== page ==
Another family of cryptosystems are supersingular isogeny systems, in particular supersingular isogeny DiffieHellman (SIDH). In contrast to latticebased systems, they rely on more exotic computational problems and are much more computationally expensive. However, they have much smaller key sizes and do not require extra communication: SIDH fits perfectly into TLS 1.3’s key agreement mechanism.
TLS 1.3 is the latest version of the TLS protocol. This summer, I’ve been working at Cloudflare on an experiment for a quantumresistant version of TLS 1.3 using a hybrid key agreement combining X25519 and supersingular isogeny DiffieHellman (SIDH). To achieve this, I implemented a TLS 1.3 client in Go (as part of Cloudflare’s tlstris ), implemented SIDH in Go for the amd64
architecture, and combined the SIDH implementation with the TLS 1.3 key agreement mechanism to perform a quantumresistant TLS 1.3 handshake. This extends previous work by Microsoft Research on a SIDHbased key exchange for TLS 1.2, discussed below.
DiffieHellman key agreement in TLS 1.3
In the most recent version of TLS, TLS 1.3, the key agreement mechanism (part 2) is cleanly separated from the authentication mechanism (part 1). TLS 1.3 does key agreement using DiffieHellman , usually with an elliptic curve group. Before diving into the quantumresistant version, let’s review how DiffieHellman (DH) works, and how it works in the context of TLS 1.3.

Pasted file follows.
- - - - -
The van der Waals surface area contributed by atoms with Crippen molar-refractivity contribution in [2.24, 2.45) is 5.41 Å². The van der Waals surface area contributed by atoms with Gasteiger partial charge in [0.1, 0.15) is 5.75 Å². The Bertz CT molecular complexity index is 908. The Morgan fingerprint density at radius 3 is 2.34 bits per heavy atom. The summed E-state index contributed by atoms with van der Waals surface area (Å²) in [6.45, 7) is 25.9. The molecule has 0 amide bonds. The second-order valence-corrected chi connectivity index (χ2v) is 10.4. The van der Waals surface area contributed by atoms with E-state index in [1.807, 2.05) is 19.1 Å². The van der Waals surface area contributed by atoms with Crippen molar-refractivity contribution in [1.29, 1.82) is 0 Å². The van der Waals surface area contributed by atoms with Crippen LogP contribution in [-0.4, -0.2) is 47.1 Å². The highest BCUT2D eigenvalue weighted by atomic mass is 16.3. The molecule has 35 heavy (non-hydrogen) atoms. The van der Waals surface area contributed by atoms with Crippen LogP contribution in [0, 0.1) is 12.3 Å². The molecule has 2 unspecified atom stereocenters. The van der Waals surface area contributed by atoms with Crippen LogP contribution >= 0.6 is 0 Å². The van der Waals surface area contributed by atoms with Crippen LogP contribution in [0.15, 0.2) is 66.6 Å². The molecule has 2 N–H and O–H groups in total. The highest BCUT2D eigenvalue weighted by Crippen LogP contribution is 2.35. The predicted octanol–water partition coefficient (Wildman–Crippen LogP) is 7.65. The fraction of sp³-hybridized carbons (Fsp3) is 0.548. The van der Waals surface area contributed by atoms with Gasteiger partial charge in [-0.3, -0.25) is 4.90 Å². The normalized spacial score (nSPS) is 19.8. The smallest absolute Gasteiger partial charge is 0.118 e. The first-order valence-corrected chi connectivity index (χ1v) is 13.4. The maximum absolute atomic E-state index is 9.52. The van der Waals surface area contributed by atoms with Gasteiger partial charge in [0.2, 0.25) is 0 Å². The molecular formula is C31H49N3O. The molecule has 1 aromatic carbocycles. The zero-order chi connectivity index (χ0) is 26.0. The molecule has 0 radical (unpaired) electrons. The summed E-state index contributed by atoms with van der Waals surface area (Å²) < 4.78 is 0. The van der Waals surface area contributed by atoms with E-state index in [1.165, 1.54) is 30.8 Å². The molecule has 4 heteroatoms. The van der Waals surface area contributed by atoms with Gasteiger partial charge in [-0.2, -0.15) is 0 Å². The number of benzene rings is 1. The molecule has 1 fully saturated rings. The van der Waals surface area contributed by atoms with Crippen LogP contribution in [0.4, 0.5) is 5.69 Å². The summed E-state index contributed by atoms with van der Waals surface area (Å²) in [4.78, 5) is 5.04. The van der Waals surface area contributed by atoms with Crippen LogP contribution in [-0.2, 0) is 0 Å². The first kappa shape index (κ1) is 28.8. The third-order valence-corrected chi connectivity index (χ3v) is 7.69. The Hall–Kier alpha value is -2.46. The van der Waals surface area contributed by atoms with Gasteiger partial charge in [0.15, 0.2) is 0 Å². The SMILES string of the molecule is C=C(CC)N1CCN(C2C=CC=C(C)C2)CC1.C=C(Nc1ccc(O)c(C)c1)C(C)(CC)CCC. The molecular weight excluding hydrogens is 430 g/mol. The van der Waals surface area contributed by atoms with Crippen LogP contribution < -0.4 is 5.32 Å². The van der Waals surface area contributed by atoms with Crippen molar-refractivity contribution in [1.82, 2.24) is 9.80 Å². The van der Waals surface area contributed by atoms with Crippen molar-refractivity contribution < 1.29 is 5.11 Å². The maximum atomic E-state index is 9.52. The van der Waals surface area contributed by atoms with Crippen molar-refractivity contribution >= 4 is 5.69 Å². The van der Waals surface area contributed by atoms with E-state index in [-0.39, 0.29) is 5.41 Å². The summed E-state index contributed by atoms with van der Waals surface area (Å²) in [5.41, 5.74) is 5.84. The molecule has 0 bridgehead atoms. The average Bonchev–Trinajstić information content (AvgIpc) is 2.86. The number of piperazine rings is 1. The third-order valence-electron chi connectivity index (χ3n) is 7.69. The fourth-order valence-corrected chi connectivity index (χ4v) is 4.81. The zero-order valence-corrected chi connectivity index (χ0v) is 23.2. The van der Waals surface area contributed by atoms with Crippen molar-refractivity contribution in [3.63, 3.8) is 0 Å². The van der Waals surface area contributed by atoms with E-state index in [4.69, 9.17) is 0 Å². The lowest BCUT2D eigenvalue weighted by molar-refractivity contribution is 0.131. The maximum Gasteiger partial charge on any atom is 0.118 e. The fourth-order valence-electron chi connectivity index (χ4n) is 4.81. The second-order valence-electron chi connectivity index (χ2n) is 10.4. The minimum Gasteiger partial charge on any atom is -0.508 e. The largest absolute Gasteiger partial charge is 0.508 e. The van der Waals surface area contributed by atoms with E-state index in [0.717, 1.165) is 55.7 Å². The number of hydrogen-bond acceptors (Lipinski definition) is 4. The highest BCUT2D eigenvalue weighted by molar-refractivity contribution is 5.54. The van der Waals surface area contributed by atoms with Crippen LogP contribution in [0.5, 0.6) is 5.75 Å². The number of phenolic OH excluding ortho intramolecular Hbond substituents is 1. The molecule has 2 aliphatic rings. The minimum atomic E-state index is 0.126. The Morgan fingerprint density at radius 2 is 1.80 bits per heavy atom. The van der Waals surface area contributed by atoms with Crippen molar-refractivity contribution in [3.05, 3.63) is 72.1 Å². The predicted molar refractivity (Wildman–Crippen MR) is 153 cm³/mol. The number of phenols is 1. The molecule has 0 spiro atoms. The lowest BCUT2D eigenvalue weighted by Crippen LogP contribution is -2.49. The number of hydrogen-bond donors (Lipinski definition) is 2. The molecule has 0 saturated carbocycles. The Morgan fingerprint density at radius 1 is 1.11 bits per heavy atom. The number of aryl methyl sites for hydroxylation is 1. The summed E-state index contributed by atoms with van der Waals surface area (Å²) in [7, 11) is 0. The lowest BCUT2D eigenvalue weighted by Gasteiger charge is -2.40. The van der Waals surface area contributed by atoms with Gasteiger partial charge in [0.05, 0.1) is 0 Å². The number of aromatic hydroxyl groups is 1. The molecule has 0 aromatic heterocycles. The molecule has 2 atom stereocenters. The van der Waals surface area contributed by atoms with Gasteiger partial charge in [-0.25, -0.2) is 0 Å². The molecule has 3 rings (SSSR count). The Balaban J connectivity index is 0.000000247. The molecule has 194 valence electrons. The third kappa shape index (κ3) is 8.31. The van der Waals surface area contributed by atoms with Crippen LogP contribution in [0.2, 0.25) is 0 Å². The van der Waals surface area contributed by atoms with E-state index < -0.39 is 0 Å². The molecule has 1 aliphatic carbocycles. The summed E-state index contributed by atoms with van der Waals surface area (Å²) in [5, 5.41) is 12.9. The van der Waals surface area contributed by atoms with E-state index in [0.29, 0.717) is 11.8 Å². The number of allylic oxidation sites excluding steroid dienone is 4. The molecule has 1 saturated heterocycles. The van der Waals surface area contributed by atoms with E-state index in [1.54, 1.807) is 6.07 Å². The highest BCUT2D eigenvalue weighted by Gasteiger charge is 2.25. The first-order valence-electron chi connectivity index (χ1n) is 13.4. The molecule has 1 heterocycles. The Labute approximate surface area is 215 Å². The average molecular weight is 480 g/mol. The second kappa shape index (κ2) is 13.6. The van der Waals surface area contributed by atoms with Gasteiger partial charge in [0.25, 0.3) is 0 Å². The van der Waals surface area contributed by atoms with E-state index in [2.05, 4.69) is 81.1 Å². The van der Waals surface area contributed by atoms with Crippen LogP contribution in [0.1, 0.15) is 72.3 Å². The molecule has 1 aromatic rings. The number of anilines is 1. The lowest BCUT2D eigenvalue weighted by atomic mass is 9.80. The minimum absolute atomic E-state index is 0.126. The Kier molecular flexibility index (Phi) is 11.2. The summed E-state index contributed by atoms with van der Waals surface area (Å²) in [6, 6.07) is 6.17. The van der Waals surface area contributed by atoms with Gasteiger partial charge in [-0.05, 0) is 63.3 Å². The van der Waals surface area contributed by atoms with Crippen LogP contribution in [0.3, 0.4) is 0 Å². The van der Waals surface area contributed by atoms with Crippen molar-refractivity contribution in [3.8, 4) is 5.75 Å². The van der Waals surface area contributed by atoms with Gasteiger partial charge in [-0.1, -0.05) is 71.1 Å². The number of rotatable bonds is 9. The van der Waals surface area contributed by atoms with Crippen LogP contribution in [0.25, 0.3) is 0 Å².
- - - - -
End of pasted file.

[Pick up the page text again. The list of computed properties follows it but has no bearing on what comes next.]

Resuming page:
In DiffieHellman, we have two parties, Alice and Bob, wishing to establish a shared secret. They fix an abelian group G
of prime order p
, written additively, as well as a generator P
of G
(the basepoint). Alice then selects a uniformly random integer a
in the range [0,p]
. This determines a multiplicationby a
map, usually denoted [a] : G > G
. Alice computes the [a]P
, the image of the basepoint under her map, and sends it to Bob. Similarly, Bob chooses a random integer b
in the range [0,p]
, determining the map [b]
, computes [b]P
, and sends it to Alice. Alice and Bob then agree on a shared secret [ab]P
, which Alice computes as [a]([b]P)
and Bob computes as [b]([a]P)
:
(Here I’m describing the process in terms of maps, in order to show similarity with SIDH later).
In the TLS 1.3 context, this works as follows. A client initiates a connection by sending a TLS ClientHello message, which contains (among other data) a list of DH groups supported by the client, as well as “keyshares” (i.e., the [a]P
values) for some (or all) of these groups.